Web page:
Critical position after 9...f6 10.Bh6

 

Of this position, Horowitz writes: "A resume of the position here discloses various pluses and minuses for White and Black: White's king is secure, an important point; 2) the White Pawn at g7 is a belligerent threat: it must hurdle only one rank to reach the eighth; 3) Black's "King is insecrure; 4) Black dominates the greater portion of the center. Because Black commands the center and, too, because White's pawn at g7 is tenuous, White must exploit and capitlize his advantages before Black achieves security. Given sufficient time Black will drive the White Bishop from h6, pick off the g-pawn, and rake white on the open g-file. Black must therefore strive to develop his light-squared Bishop and Queen, clear his first rank for Queenside castling, check advances toward his king, and, finally, institute a counter-attack."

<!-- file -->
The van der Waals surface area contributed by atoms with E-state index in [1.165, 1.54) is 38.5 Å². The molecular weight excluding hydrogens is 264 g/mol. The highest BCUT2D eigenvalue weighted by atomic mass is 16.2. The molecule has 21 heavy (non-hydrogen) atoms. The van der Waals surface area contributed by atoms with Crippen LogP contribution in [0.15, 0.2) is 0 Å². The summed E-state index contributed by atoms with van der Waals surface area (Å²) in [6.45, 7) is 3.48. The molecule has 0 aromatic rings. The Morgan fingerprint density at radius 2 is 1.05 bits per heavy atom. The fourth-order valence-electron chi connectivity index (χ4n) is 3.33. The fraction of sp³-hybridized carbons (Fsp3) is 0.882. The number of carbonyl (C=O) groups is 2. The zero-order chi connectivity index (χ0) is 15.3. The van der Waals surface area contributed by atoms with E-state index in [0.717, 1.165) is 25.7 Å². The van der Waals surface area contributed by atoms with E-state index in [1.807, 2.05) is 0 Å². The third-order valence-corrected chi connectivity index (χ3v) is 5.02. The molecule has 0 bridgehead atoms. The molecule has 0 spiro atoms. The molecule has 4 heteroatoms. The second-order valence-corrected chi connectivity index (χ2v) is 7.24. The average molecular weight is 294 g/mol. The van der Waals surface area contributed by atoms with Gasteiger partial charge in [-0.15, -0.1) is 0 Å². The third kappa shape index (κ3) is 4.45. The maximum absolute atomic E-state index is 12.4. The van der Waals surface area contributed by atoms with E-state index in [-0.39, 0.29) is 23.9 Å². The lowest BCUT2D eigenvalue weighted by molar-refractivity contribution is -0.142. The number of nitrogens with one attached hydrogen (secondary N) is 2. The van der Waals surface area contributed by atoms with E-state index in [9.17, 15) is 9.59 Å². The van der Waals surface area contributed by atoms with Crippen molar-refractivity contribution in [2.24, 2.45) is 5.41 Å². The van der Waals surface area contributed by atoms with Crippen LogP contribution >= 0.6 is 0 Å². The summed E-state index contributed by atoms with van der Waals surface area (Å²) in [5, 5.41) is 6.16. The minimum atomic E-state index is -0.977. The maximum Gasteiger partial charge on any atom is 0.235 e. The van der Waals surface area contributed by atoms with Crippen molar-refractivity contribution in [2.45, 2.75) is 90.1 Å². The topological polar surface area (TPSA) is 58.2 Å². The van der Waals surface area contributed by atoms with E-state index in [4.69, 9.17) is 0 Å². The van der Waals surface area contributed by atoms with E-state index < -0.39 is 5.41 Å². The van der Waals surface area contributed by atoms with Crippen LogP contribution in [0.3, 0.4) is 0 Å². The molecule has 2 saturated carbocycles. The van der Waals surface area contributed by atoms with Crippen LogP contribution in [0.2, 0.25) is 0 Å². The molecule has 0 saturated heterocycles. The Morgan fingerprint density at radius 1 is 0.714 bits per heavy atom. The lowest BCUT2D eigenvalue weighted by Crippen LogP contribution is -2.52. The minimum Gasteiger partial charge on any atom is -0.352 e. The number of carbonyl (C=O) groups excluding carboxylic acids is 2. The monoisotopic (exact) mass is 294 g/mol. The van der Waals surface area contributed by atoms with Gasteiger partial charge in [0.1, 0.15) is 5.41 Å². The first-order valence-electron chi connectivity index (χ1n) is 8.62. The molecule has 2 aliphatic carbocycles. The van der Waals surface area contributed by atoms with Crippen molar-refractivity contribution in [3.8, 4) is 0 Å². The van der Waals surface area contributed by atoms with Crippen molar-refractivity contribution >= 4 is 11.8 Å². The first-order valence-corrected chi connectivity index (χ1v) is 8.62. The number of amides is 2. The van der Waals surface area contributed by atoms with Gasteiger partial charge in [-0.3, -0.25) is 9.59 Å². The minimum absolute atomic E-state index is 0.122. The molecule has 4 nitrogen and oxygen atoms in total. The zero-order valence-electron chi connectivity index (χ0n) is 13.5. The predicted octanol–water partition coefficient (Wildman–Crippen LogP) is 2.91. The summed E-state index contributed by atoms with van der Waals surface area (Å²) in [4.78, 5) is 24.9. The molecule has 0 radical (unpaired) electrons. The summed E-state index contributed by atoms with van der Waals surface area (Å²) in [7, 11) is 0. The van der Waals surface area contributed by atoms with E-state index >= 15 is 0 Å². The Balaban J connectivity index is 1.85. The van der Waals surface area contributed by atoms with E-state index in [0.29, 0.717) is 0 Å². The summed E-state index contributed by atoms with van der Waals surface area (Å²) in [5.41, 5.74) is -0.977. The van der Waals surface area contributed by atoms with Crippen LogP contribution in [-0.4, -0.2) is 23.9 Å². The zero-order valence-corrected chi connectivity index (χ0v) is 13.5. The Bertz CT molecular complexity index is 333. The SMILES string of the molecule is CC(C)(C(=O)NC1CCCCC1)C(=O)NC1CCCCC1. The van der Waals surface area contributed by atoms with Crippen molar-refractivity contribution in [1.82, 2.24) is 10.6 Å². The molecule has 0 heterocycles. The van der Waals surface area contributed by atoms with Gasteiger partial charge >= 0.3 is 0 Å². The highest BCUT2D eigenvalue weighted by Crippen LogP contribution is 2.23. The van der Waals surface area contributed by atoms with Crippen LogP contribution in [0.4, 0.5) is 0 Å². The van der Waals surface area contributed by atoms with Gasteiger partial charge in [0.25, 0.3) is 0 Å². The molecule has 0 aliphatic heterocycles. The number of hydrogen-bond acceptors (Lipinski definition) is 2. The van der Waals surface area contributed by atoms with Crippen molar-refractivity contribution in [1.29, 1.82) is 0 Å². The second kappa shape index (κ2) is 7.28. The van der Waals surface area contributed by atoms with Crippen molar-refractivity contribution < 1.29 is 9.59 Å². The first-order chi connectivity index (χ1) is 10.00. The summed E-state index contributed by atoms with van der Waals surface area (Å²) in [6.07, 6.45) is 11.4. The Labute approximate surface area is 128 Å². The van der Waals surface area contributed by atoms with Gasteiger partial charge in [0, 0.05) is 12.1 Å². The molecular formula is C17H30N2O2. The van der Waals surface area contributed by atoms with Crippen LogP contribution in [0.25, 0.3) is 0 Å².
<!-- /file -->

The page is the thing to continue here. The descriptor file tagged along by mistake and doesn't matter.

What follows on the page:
(White gets no clear edge from first 10. Re1+ Kf7 11. Bh6

(Horowitz mentions the drawing line that goes 11. Ne5+ Nxe5 12. Rxe5 Bd6

(12... fxg5?! 13. Rxc5! (13. Qh5+!? Kxg7 14. Rxg5+ Kh8 15. Rxg8+ Schlechter 15... Qxg8! 16. Qxc5 Qg7 17. c3! Goeller(17. Qxc4 Bh3~/= Tamburro) 17... d3 (17... Bh3 18. Qxd4+/= is the point) (17... dxc3 18. Nxc3 Bh3 19. g3+/=) 18. Nd2 (18. Qxc4 Bh3) 18... Be6 19. Re1) 13... Qe7 14. Qh5+ Kxg7 15. Rxg5+ Kh8 16. Rxg8+ Kxg8=)

(12... Be7 13. Qh5+ Kxg7 14. Qh6+ Kf7 15. Qxh7+ Rg7 16. Qh5+= MCO)

13. Qh5+ Kxg7 14. Qh6+ Kf7 15. Qxh7+ Rg7 16. Qh5+ Rg6=)

11... Kg6! (11... Qd5?! 12. Nc3 Qf5 13. Ne4 Bb6 14. Qe2 Qd5? 15. Nfg5+!+- Tamburro) 12. Qc1 which is unclear at best. )

10... Bg4

 

(The chief alternative that Horowitz considers is 10... Qd5 threatening Qh5 and preparing O-O-O, when 11. Re1+ (11. Nc3!?) 11... Ne7

 

Alternatives are numerous and complicated:

(a) 11... Kf7 12. Nc3! Qf5 (12... Qh5?? 13. Ne5+) 13. Ne4! Bb6 (13... Bb4 14. c3!) 14. Qe2 d3! (14... Qd5? 15. Nfg5+! Kg6 16. Nxf6 Kxf6 17. Qh5 +-) 15. cxd3 Qg6 16. Nfg5+! fxg5 17. Qf3+ Qf5 18. Qh5+ Qg6 19. Nxg5+ with attack )